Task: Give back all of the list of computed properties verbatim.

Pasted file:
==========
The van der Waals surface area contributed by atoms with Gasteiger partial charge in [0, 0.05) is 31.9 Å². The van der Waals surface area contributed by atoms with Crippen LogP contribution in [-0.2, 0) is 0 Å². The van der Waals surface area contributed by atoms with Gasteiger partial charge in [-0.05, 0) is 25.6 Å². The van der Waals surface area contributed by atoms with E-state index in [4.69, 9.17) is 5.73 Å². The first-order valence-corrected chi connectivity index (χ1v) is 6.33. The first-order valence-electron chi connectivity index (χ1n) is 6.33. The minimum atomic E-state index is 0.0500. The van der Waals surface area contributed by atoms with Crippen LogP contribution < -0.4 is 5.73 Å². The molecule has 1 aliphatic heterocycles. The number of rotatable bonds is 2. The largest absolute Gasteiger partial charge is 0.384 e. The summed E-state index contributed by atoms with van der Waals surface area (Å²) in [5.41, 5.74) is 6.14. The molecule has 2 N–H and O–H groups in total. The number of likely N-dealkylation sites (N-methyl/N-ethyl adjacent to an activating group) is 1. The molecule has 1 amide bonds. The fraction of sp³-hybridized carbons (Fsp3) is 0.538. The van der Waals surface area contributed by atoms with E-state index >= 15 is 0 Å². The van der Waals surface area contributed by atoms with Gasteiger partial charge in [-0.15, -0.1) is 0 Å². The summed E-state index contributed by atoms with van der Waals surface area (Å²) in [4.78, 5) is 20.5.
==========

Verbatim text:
The van der Waals surface area contributed by atoms with Gasteiger partial charge in [0, 0.05) is 31.9 Å². The van der Waals surface area contributed by atoms with Crippen LogP contribution in [-0.2, 0) is 0 Å². The van der Waals surface area contributed by atoms with Gasteiger partial charge in [-0.05, 0) is 25.6 Å². The van der Waals surface area contributed by atoms with E-state index in [4.69, 9.17) is 5.73 Å². The first-order valence-corrected chi connectivity index (χ1v) is 6.33. The first-order valence-electron chi connectivity index (χ1n) is 6.33. The minimum atomic E-state index is 0.0500. The van der Waals surface area contributed by atoms with Crippen LogP contribution < -0.4 is 5.73 Å². The molecule has 1 aliphatic heterocycles. The number of rotatable bonds is 2. The largest absolute Gasteiger partial charge is 0.384 e. The summed E-state index contributed by atoms with van der Waals surface area (Å²) in [5.41, 5.74) is 6.14. The molecule has 2 N–H and O–H groups in total. The number of likely N-dealkylation sites (N-methyl/N-ethyl adjacent to an activating group) is 1. The molecule has 1 amide bonds. The fraction of sp³-hybridized carbons (Fsp3) is 0.538. The van der Waals surface area contributed by atoms with E-state index >= 15 is 0 Å². The van der Waals surface area contributed by atoms with Gasteiger partial charge in [-0.15, -0.1) is 0 Å². The summed E-state index contributed by atoms with van der Waals surface area (Å²) in [4.78, 5) is 20.5.